Getting Started

Apnea Tables

In the world of freediving (and be sure, freedivers are the most professional breath holders) there are well-known methods to develop breath-holding skills. Some of these methods are built around a series of breath holds and rests — so-called apnea tables. STAmina makes it super easy to do apnea tables by automating countdowns and using voice notifications to guide you.

So what is an apnea table? It is a made up of a serie of breath-holds and recoveries of certain lengths. The lengths of breath-holds and recovery breathings define the purpose of a table. Here is an example of an O₂ table:

Breath-holdRecovery
2:001:30
2:201:30
2:401:30
3:001:30
3:201:30
3:401:30
4:001:30
4:001:30

(here you can read about the O₂ table as well as about other table types supported by the app.)

Typical training routine

A typical training routine starts with a proper body position. It is important to stay as much relaxed as possible during the workout. Any muscle tension consumes oxygen and makes it more difficult to reach long breath-holds. The best body position for a dry static apnea (apnea without movements) is a dead man’s pose, also known as Shavasana in yoga. If, for some reason, you cannot lie on your back and still want to do a training routine (e.g. you’re in an office or in a bus) - sit back in the chair, find a comfortable position where you don’t need to support yourself. Open the app, choose and start an apnea table, put the smartphone nearby so you can clearly hear it.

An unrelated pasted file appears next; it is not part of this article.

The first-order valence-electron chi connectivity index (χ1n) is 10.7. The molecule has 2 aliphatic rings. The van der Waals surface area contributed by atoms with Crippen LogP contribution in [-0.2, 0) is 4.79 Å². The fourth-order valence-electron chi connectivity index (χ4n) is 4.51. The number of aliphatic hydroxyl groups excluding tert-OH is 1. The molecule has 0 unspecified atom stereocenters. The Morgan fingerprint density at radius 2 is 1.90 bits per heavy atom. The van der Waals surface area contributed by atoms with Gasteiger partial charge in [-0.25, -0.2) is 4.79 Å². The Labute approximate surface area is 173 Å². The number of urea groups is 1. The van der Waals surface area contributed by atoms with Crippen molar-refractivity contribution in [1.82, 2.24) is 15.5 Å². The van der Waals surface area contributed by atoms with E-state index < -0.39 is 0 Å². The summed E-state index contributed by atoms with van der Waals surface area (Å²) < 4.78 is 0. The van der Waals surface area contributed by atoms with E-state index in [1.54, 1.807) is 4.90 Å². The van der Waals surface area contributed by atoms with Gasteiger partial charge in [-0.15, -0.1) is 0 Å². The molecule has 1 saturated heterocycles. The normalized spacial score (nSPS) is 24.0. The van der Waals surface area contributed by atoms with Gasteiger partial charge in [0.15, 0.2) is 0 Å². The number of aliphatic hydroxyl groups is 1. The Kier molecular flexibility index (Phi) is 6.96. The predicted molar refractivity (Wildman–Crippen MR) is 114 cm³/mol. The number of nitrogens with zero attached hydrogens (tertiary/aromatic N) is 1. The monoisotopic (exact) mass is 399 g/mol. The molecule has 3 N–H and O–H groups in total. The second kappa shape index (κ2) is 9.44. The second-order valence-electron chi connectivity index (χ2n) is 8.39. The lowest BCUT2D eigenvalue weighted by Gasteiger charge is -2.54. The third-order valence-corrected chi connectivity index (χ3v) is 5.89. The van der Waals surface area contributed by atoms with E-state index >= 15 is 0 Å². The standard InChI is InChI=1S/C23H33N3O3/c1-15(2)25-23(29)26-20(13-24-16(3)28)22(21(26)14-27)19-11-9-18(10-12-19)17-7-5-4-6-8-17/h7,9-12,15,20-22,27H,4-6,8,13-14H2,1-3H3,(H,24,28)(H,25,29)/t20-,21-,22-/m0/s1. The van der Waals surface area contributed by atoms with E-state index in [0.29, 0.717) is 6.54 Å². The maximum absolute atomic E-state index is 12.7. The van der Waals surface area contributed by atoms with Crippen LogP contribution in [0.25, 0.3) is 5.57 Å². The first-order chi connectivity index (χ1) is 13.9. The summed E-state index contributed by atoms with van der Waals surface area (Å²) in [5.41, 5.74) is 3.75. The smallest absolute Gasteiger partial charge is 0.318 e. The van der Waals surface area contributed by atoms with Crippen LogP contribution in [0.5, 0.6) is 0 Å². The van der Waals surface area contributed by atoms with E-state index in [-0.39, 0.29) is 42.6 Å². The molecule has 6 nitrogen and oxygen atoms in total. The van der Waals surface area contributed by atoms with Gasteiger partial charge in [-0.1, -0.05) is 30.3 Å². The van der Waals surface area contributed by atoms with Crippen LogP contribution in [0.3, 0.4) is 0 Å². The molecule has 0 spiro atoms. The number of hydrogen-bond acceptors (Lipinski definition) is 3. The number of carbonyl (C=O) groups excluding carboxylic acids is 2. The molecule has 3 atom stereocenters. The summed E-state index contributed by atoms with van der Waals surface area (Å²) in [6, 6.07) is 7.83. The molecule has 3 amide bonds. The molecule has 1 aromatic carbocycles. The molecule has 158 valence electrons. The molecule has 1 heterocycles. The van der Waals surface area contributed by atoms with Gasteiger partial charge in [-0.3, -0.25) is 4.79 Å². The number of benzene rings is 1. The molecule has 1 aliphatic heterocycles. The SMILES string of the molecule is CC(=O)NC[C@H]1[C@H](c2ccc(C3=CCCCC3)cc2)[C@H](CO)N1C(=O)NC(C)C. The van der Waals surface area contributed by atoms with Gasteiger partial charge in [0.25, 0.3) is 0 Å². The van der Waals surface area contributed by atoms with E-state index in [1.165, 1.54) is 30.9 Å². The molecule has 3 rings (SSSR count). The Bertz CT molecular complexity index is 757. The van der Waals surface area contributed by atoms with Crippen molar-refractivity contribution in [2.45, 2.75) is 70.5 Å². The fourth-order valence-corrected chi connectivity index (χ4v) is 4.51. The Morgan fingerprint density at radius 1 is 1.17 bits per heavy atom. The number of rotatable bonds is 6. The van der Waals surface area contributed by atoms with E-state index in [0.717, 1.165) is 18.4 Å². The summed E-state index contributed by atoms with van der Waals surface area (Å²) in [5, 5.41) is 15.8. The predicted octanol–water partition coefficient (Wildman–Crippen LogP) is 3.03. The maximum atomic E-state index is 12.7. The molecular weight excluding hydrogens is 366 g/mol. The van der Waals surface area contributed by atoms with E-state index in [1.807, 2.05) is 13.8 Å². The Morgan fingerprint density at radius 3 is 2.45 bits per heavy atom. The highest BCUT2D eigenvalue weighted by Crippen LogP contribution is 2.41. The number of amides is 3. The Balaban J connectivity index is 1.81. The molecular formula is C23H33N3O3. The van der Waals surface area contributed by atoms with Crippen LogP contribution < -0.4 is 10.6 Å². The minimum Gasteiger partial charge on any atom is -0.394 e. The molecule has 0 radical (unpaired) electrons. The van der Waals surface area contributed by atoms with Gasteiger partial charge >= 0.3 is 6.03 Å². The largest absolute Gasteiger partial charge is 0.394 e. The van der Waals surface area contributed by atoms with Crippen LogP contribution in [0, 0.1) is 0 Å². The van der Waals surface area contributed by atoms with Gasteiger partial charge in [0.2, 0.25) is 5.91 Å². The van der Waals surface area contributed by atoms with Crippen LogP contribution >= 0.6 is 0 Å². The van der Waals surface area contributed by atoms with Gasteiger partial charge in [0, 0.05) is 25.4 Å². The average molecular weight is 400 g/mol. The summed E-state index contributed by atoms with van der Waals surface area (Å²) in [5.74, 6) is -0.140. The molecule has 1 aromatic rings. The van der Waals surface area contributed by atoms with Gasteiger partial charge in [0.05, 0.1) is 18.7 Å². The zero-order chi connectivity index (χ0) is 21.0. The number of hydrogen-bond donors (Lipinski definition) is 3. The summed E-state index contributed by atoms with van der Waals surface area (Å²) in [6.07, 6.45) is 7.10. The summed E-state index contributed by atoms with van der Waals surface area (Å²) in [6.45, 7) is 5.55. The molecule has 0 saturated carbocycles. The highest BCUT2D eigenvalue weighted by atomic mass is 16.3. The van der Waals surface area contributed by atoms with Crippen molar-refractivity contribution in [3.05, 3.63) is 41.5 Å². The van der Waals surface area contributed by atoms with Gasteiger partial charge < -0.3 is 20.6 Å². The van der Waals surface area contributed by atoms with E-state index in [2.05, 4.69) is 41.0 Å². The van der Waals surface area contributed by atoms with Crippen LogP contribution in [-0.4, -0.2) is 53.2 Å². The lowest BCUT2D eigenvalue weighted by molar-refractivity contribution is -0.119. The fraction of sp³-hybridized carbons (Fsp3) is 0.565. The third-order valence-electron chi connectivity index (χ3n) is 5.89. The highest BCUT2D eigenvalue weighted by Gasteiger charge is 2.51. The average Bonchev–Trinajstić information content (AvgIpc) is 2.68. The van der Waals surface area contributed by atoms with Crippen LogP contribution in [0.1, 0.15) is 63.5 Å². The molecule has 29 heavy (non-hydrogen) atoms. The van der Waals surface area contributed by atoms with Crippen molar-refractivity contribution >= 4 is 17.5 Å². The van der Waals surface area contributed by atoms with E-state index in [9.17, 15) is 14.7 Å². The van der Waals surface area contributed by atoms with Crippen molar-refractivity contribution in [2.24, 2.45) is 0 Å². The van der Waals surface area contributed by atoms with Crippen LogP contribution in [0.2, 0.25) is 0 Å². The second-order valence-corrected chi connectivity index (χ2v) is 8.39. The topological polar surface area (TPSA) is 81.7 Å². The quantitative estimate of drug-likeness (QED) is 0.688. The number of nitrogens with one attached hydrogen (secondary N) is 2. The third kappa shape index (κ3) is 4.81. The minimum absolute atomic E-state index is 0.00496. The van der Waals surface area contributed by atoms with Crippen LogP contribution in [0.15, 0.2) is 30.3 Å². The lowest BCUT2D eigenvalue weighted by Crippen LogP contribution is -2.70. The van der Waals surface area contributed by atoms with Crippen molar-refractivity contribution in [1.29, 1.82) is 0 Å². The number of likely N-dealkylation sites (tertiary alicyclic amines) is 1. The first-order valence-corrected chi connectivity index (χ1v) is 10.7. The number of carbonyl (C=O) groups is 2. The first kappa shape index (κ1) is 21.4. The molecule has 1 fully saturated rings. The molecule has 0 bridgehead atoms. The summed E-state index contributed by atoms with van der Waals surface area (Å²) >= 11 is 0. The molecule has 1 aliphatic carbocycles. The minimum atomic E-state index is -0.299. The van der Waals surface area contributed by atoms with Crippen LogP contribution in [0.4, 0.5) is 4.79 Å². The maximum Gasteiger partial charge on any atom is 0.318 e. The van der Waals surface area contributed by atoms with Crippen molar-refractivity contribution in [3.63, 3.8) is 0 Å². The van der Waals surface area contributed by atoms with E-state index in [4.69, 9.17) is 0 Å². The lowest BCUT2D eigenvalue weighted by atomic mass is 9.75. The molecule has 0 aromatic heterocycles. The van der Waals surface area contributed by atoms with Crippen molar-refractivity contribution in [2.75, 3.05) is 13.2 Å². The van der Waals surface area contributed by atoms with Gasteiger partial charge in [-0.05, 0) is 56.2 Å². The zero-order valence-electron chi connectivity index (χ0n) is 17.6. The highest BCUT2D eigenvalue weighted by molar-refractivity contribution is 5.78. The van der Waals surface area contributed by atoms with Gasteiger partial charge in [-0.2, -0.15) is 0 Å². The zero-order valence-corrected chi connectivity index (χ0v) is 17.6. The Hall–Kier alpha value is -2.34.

Any apnea table in the app starts with a breath-up interval. During breath-up intervals do not breathe too quickly (no hyperventilation), inhale with your stomach first then with your chest (deep, diaphragmatic breathing), exhale slowly (double the time of the inhale). Listen for the countdown. About 10-5 seconds before a breath-hold inhale deeply through your mouth and hold your breath. Do not exhale during the entire apnea interval.

The more relaxed you are, the better results you will get. It is good practice to scan your body during apnea intervals looking for muscle tension and trying to eliminate it. Follow the voice guidance throughout the workout.

First Apnea Table

It is a challenging task for a newcomer to create an apnea table that meets his/her level. Instead of doing that, measure for how long you can hold your breath (Personal Best Attempt function LINK) and then use the Generate function to get suggested tables.

Training Plan

The most popular question that I receive is how often to do apnea workouts. A simple answer is 3-4 times per week is enough to progress quite fast. A more boring answer - it depends on how motivated you are and what is your goal. If you want to hold your breath for 4 minutes - do a couple of weeks sprint with 5-6 workouts per week and you’re there. If you want to push your limits as far as possible, then consistency is your best friend. It is much more beneficial to do 3 times per week for several years in a row, than 7 times per week a couple of months.

A typical training plan for a beginner: Measure for how long you can hold your breath, generate tables and do exercises 3-4 times per week. Retest your PB every 2-3 weeks and generate new tables.